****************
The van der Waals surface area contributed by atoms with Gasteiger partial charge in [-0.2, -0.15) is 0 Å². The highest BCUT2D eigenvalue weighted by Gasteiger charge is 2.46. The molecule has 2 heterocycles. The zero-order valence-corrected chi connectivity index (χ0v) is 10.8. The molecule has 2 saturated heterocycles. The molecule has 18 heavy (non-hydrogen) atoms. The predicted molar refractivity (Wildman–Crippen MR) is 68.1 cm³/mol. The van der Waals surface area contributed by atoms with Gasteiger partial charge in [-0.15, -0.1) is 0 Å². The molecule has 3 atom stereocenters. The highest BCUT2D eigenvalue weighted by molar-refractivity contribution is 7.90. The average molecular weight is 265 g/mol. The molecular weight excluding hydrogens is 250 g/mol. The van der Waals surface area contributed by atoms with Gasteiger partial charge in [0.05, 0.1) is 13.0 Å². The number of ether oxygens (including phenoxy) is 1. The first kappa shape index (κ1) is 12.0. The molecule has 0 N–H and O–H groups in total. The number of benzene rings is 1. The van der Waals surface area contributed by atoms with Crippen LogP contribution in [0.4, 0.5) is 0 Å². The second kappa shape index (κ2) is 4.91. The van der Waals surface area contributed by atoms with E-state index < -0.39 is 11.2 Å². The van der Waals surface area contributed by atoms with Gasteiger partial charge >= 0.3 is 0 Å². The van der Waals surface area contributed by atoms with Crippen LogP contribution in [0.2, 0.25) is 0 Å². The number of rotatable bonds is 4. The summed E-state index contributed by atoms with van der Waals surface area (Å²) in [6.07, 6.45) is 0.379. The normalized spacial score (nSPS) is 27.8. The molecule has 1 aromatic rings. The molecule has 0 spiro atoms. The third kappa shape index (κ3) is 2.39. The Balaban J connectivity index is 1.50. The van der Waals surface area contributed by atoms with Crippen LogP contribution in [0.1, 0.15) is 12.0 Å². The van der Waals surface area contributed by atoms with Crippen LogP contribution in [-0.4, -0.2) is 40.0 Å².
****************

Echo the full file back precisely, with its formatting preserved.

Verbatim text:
The van der Waals surface area contributed by atoms with Gasteiger partial charge in [-0.2, -0.15) is 0 Å². The highest BCUT2D eigenvalue weighted by Gasteiger charge is 2.46. The molecule has 2 heterocycles. The zero-order valence-corrected chi connectivity index (χ0v) is 10.8. The molecule has 2 saturated heterocycles. The molecule has 18 heavy (non-hydrogen) atoms. The predicted molar refractivity (Wildman–Crippen MR) is 68.1 cm³/mol. The van der Waals surface area contributed by atoms with Gasteiger partial charge in [-0.15, -0.1) is 0 Å². The molecule has 3 atom stereocenters. The highest BCUT2D eigenvalue weighted by molar-refractivity contribution is 7.90. The average molecular weight is 265 g/mol. The molecular weight excluding hydrogens is 250 g/mol. The van der Waals surface area contributed by atoms with Gasteiger partial charge in [0.05, 0.1) is 13.0 Å². The number of ether oxygens (including phenoxy) is 1. The first kappa shape index (κ1) is 12.0. The molecule has 0 N–H and O–H groups in total. The number of benzene rings is 1. The van der Waals surface area contributed by atoms with Crippen LogP contribution in [0.4, 0.5) is 0 Å². The second kappa shape index (κ2) is 4.91. The van der Waals surface area contributed by atoms with E-state index < -0.39 is 11.2 Å². The van der Waals surface area contributed by atoms with Gasteiger partial charge >= 0.3 is 0 Å². The van der Waals surface area contributed by atoms with Crippen LogP contribution in [0.2, 0.25) is 0 Å². The number of rotatable bonds is 4. The summed E-state index contributed by atoms with van der Waals surface area (Å²) in [6.07, 6.45) is 0.379. The normalized spacial score (nSPS) is 27.8. The molecule has 1 aromatic rings. The molecule has 0 spiro atoms. The third kappa shape index (κ3) is 2.39. The Balaban J connectivity index is 1.50. The van der Waals surface area contributed by atoms with Crippen LogP contribution in [0.1, 0.15) is 12.0 Å². The van der Waals surface area contributed by atoms with Crippen LogP contribution in [-0.4, -0.2) is 40.0 Å².